> > that's done and the master is back in use, stop the standby's
> > postgres, call "pg_start_backup(...)" on the master, rsync the changed
> > files from the running master's data dir to the standby's 10.x data
> > directory, call "pg_stop_backup()", migrate the recovery.conf into a
> > postgresql.auto.conf, touch the standby.signal file, and then start
> > the new postgres 13 on the standby. That seems to work, but I want to
> > be sure I'm not just having good luck due to the relatively low
> > activity on my test systems.
>
> Exactly how are you doing this rsync..?  A simplistic rsync would end up
> just copying everything over and, as Bruce says later, if you're doing
> that then you might as well just use pg_basebackup or a similar tool to
> do it cleanly.  In other words, I don't think that you're actually
> getting the benefit that you think you are with this..  Note that the
> file names are not kept the same after the pg_upgrade...
>
> Also- I don't think you realize how fast the rsync process to update the
> standbys will be.  Done correctly, it should be faster than the
> pg_upgrade..  Note that you'll want to make sure you TRUNCATE and

He/she wants to run the standby, I guess in read-only mode, while
pg_upgrade is running, which is why I didn't even bother to mention
that.  I think if downtime is the critical for this person, he/she
should be using logical replication for the upgrade.  pg_upgrade really
wants full control of the primary/standbys during its operation, and if
you can't do that, pg_upgrade is not the right tool to use.

> unlogged tables before the pg_upgrade, et al, otherwise you'll end up
> rsync'ing those over.  Also make sure you haven't got any stray or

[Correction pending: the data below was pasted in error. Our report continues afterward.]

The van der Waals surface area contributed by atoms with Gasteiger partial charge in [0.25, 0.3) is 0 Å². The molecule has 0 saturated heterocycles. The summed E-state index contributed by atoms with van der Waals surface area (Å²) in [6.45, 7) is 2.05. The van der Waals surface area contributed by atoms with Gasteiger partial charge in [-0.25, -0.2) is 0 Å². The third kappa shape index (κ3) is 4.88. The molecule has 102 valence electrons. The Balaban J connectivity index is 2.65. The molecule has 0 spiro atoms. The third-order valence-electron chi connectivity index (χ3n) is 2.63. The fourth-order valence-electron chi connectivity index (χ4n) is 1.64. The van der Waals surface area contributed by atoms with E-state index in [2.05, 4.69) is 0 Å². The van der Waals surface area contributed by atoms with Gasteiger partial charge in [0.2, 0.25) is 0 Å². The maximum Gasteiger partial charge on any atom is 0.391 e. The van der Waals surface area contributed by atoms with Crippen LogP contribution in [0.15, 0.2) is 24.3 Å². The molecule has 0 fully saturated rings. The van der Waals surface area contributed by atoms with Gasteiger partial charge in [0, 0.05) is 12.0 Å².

> forgotten temp files or other things.  Again, done properly, the rsync
> to upgrade the standbys should only be copying the catalog tables
> themselves and it should be quite fast.

Yes, good points.

--
  Bruce Momjian  <[hidden email]>        https://momjian.us
  EDB                                      https://enterprisedb.com

  The usefulness of a cup is in its emptiness, Bruce Lee



Reply | Threaded
Open this post in threaded view
|

Re: Streaming replication upgrade sanity check

Stephen Frost
Greetings,

* Bruce Momjian ([hidden email]) wrote:

> On Thu, Mar 11, 2021 at 07:50:16PM -0500, Stephen Frost wrote:
> > > So, my thought is to just upgrade the active side as normal, and once
> > > that's done and the master is back in use, stop the standby's
> > > postgres, call "pg_start_backup(...)" on the master, rsync the changed
> > > files from the running master's data dir to the standby's 10.x data
> > > directory, call "pg_stop_backup()", migrate the recovery.conf into a
> > > postgresql.auto.conf, touch the standby.signal file, and then start
> > > the new postgres 13 on the standby. That seems to work, but I want to
> > > be sure I'm not just having good luck due to the relatively low
> > > activity on my test systems.
> >
> > Exactly how are you doing this rsync..?  A simplistic rsync would end up